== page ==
While it is true that the present is always giving birth to the future, the question of who defines how this happens is paramount. Do we want a world further shaped by the manifest destiny and free reign over the land of corporate interests in the guise of more “flexible” regulations, or one that ensures that local people and communities are able to be the drivers of how digital transformation happens? To that end, what would another way of doing things look like? Is there a way to build digital infrastructure that doesn’t lead to such intense deterritorialization and reterriorialization?
One place to look for answers is the burgeoning movement of community networks around the world. How we ensure the future is a place we want to live is directly addressed by the methods and practices of community networks and their insistence that local people can and should build and govern their own networks. To provide a personal experience to illustrate the point, I am reminded of debates that happened early on in the co-design phase of the community cellular project Rhizomatica helped start in Oaxaca, Mexico.
In 2013 Rhizomatica co-facilitated a series of large community meetings in Talea de Castro, a rural village in the northern Sierra of Oaxaca, to decide what the cellular network they wanted to install might look like. A recurring topic was around how the introduction of a cellular system could alter face-to-face interactions. As you might imagine, in these kinds of small towns, people are in constant personal contact—something perceived as positive and helping to maintain and strengthen personal and collective ties among the residents, and without which there would be no “community”. People wondered collectively about what would happen if all of a sudden these daily personal interactions transpired instead over the phone. What would the community feel like? What would be lost and what gained?
These issues are complex. For example, as a region that has undergone substantial emigration of its citizens to the United States, Talea de Castro’s concerns about the community cellular system’s impact on life inside the town were juxtaposed with hopes that the network could bring friends and relatives outside the town back into the community fold, if only digitally. Another issue raised was around where to site the equipment and the coverage area that would be most useful. As many Taleans are farmers, there was intense interest around ensuring coverage in their agricultural fields one or two hours away on foot but where nobody lives.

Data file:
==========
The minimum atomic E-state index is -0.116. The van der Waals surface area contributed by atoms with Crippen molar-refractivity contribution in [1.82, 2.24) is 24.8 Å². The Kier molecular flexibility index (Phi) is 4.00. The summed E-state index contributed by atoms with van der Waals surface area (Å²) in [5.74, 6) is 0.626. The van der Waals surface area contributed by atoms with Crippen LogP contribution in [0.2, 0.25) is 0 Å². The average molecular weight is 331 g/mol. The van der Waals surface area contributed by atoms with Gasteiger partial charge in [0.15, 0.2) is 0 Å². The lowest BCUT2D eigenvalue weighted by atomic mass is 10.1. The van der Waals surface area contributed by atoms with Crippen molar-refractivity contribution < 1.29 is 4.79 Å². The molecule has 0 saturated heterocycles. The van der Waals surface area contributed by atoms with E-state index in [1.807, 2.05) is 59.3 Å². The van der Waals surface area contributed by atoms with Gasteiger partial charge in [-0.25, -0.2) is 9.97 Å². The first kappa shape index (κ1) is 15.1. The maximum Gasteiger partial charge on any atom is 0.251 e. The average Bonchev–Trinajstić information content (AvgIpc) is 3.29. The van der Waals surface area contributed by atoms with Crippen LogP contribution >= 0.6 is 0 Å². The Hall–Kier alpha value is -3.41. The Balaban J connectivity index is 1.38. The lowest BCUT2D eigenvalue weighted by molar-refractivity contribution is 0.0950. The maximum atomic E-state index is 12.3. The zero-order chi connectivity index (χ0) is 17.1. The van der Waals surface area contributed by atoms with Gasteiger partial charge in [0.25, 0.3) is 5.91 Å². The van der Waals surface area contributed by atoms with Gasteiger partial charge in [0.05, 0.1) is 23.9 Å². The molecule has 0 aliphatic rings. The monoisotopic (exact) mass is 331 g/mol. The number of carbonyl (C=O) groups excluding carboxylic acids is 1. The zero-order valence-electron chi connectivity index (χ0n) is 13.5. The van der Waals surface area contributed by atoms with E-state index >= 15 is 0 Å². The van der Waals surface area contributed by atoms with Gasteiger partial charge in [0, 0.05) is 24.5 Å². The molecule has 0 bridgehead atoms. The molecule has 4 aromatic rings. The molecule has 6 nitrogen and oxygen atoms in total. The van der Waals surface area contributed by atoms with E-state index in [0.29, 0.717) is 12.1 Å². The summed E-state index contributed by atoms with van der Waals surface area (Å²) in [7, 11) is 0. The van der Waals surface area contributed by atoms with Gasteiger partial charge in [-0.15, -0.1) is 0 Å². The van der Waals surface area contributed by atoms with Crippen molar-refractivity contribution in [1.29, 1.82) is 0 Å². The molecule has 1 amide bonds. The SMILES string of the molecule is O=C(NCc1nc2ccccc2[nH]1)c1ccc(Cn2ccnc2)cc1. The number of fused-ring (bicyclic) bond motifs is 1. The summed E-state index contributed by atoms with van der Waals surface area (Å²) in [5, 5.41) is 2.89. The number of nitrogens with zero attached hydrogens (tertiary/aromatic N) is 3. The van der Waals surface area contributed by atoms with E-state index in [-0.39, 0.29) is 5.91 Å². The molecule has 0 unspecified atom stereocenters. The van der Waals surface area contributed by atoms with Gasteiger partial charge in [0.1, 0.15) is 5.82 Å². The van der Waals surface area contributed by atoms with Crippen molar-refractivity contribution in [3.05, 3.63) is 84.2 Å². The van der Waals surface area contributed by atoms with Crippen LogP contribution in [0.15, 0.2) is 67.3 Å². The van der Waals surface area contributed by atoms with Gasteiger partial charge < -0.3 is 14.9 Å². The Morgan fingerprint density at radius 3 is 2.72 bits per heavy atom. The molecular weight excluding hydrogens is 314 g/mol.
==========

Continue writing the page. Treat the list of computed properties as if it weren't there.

The above is an example of deterritorialization/reterritorialization triggered by the introduction of new technology, but one in which local people were able to truly contend with the challenges inherent in digital technologies and able to collectively devise strategies that they deemed would limit negative effects and increase positive ones. One concrete proposal from the townspeople that was implemented was to impose a 5-minute limit for local calls but unlimited and free calling into the town from outside. In this way, they hoped to remind people that it is better to have a long conversation in person while also increasing their ability to interact with loved ones abroad, which they believed strengthened the community. Furthermore, the cellular tower was placed to ensure coverage in the majority of the fields as well as the town center so that farmers could call if they needed help or to consult crop prices.
The digital transition gripping the world is not felt and experienced in the same way everywhere. In some places people are uninterested in being online and want nothing to do with efforts to connect them. In other places people feel like they need to be online all the time and desperately hope faster connections become more ubiquitous. We don’t all want the same thing in regards to connectivity and digital technologies. When we create policies that reinforce and privilege one-size-fits-all policies over local preferences (and the systems that represent and enforce them), we are, while it may sound overwrought, committing acts of violence and domination against those who do not buy into the manifest destiny of the Internet and telecommunications networks. Just as people have a right to be connected, they have a right to not be connected, or at the very least the right to decide how.
As the small example from the community networks movement shows (and there are many more of them), other ways to address the problem exist—ways that respect the diversity of places and their interests and worldviews and that bring local people to the table to solve local issues.